SEO requires agility; this can often become problematic when operating with large development teams.
When someone from the SEO team needs to go through a dev team—who is often overworked to start—in order to add things to the website, it can create bottlenecks that weigh on SEO campaigns. Follow up emails to “get a timeline on when the changes will be implemented” often generate tension between SEOs and devs, who may come to view each other as nuisances that get in each others’ ways.
The other option—to simply allow the SEO team to make edits to the site directly—is often not an attractive option for the development team, who may be tasked with finding and fixing something if (or when) it’s inadvertently broken.
This has created tension between SEO and development teams in organizations. The SEO team complains that they simply need a script added to the site, and the dev team views the SEO team as adding unnecessary work to their already loaded Trello boards.
Google Tag Manager alleviates this tension in many organizations.
This post is going to walk you through a basic implementation of Google Tag Manager (GTM). It will illustrate how GTM can help your SEO team to “get stuff on the site” with minimal risk of potentially breaking something and incurring the wrath of the development team and the rest of the organization
GTM Allows for Different Permission Levels and an Effective Workflow
Rather than serving as a backdoor that allows anyone with access to the account to add scripts to the site, GTM has various permission levels:
The options will be:
- The SEO is able to single-handedly install the snippet on the site
- The SEO is able to make the edits, but not actually make it live until their SEO supervisor checks it and publishes it
- The SEO is able to make the edits, the SEO supervisor will be able to approve it, but the dev team will have to publish it
By using GTM, the SEO and dev teams can work out a workflow and approval process that will allow work to get done efficiently while allowing dev to review anything before it goes live.
SEOs Can Add Scripts to the Site Without Needing the Dev Team
Let’s say someone from the SEO team wants to install Hotjar on the site.
Without GTM, he would have to reach out to the dev team with the snippet in order to install it, or he* would need access to the site back end, running the risk of breaking something.
Using GTM, he would simply grab the snippet from the site, insert it into a tag, set when it should trigger, and publish!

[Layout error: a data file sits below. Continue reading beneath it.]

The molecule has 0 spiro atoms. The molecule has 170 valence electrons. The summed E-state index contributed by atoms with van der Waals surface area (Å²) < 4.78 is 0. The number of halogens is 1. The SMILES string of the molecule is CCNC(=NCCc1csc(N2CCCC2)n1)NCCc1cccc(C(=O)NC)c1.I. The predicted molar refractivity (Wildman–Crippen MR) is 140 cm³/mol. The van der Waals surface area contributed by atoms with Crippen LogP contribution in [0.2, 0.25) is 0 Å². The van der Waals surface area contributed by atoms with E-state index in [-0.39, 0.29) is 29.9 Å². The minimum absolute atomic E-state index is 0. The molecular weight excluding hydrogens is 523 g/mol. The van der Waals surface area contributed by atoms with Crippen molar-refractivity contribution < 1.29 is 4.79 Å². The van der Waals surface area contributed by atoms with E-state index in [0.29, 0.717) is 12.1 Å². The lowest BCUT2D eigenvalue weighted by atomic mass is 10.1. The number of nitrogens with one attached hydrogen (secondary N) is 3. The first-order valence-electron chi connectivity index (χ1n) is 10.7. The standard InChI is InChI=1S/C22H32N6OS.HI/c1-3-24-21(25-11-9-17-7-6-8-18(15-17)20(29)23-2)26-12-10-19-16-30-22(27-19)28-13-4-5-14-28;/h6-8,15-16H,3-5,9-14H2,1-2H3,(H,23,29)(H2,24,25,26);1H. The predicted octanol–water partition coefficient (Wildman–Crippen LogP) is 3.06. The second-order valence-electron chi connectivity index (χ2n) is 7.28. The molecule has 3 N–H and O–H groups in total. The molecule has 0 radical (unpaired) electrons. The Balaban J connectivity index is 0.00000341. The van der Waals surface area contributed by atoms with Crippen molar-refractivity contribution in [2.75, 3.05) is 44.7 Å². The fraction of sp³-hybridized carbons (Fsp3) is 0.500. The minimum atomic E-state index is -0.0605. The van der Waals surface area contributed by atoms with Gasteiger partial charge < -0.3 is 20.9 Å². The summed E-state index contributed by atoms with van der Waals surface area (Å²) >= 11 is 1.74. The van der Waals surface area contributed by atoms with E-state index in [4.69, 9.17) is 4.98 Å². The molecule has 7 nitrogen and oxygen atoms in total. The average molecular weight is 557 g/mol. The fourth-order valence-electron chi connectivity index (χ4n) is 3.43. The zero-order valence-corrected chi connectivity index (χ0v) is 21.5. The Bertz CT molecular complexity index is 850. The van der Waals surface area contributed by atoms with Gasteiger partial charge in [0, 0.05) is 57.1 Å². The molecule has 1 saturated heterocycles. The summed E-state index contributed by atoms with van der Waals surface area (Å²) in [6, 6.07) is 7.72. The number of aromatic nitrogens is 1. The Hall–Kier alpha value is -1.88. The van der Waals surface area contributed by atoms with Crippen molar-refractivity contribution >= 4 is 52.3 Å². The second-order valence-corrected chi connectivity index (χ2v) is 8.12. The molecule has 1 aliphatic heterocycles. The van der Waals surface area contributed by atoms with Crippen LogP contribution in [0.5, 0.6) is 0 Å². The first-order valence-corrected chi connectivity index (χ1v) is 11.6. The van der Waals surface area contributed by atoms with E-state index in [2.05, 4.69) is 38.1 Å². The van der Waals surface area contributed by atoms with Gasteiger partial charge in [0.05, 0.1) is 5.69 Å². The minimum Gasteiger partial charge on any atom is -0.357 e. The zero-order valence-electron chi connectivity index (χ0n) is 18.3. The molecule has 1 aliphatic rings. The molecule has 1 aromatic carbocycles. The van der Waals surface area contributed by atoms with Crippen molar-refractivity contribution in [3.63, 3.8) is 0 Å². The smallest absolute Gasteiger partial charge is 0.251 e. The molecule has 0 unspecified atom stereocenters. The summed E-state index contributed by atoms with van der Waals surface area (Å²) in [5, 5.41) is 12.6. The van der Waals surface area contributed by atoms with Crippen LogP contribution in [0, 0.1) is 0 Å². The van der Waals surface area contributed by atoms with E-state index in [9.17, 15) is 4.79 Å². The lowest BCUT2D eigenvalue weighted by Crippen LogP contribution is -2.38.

The next section will demonstrate how easy the process actually is.
Google Tag Manager Allows SEOs with Minimal CSS and JS Knowledge to Create Events
GTM makes it extremely easy to create custom event tracking in Google Analytics. This frees up the development team by allowing the SEO to set up events instead of relying on a developer to do so.
Let’s say, for example, the SEO team wants to begin tracking how often people click on a button on the landing page.
Without a tool like Google Tag Manager, the process for implementing such a simple event can be quite involved.
To start, the SEO will have to submit a ticket to the development team. Second, a developer will have to log into the website and create an on-click event to trigger an event in google analytics.
Using Google tag manager can streamline this process significantly.
A Quick Demonstration of How Easy GTM is to Use
First, the SEO creates the tag:
This tag tells the information that will be sent to Google Analytics whenever it is triggered. I’m not going to go into much detail, but there is a ton of information online about setting it up online.
Second, a trigger will be configured to tell GTM when to trigger the tag:
Second, she will preview the tag to ensure it is firing properly:
When you visit the website, a bar appears at the bottom of the browser:
This allows you to test whether it is firing or not without making it live on the site.
Once everything seems to be working, he will submit it for review, or publish it, depending on the workflow that has been established for the website.
Given this workflow, a developer may not be needed at all or may only be needed simply to review and approve the change that has been made. This will greatly cut down on the time it takes to begin events tracking end free app developers that would normally be needed to implement such a change.
Ultimately, GTM Can Save Time, Money, and Frustration
If you’re interested in learning more about Google Tag Manager, this post explains in more detail what GTM is.
If you do find that your SEO and dev teams tend to get in each other’s way, you may want to explore implementing it on your website. The decreased reliance on your developers to implement event tracking will save your organization time and money while maintaining the goodwill between your teams.
Frank Olivo is the founder of Sagapixel SEO, an SEO agency with offices in New Jersey and Philadelphia. Frank is an alumnus of Rutgers University and holds an MBA from the Fox School of Business at Temple University.